US's Vilsack says science can help overcome hunger

KANSAS CITY, Mo., April 7 (Reuters) - Developing countries must embrace new technologies for agriculture in order to address a growing global food crisis, U.S. Agriculture Secretary Tom Vilsack said on Tuesday.

Improved seeds for crops that are more drought or disease tolerant, improved irrigation systems and strategies, and other evolving agricultural production technologies could help struggling nations produce more food, Vilsack said.

Overcoming resistance to these new technologies, including genetically modified crops, is key, according to Vilsack.

"Science is important. I don't know of another country that is doing as much as the United States," Vilsack said in a press conference following a speech at the International Food Aid Conference in Kansas City. Still, the United States must do more to convince other countries to accept new technologies for agriculture, he said.

"That is a major problem right now," he said.

Vilsack is slated to lead a U.S. delegation to a G8 meeting with agriculture leaders from Canada, Japan, Germany, the United Kingdom, France, Italy and Russia April 18-20 to talk about ways to improve global food security.

A report issued by the Italian presidency ahead of the meeting warned that global food production must double by 2050 to avert risks of international political instability, the Financial Times reported on Tuesday.

Vilsack said that population growth and climate change made improving agricultural productivity critical.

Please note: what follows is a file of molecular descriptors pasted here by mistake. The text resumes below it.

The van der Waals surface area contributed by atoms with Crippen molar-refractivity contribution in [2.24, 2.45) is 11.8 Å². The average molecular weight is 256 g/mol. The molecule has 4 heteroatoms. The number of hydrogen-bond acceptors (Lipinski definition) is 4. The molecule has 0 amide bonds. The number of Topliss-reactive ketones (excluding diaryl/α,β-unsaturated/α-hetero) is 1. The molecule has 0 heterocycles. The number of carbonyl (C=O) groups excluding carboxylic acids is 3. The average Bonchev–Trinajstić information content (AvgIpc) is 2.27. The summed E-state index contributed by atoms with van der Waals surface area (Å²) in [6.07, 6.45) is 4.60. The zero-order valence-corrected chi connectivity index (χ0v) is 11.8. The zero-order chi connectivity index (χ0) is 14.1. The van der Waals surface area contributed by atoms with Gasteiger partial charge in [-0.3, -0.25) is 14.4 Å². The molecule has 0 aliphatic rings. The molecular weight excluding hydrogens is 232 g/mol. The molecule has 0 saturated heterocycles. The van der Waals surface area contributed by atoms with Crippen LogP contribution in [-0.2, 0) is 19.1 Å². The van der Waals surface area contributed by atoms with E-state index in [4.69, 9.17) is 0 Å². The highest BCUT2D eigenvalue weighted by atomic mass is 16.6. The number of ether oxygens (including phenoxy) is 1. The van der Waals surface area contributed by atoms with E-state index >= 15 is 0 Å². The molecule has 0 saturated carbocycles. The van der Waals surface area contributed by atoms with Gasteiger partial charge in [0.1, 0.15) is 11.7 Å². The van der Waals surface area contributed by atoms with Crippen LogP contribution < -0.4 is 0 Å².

"We will constantly be challenged as world populations grow," Vilsack said. "The amount of land capable of producing food is not going to grow. With growing communities -- expanding communities -- it may actually shrink.

"That dynamic will always constantly challenge us to figure out ways to produce enough food and enough nutrition for people to be cared for," Vilsack said.

Last year, the world saw a global food crisis tied to a spike in food prices. The ranks of the hungry grew by 115 million people over 2007-2008, bringing the total who need food assistance globally to 963 million at the end of 2008, according to the United Nations Food and Agricultural Organization (FAO).

Food prices have come down from last year, but the food crisis is continuing amid this year's global economic downturn.

Vilsack announced Tuesday that the United States will spend an additional $80 million in funding for four projects to feed 655,000 children in Africa. The funding comes on top of $95.5 million allocated in December and is to be spent this fiscal year, officials said. (Reporting by Carey Gillam)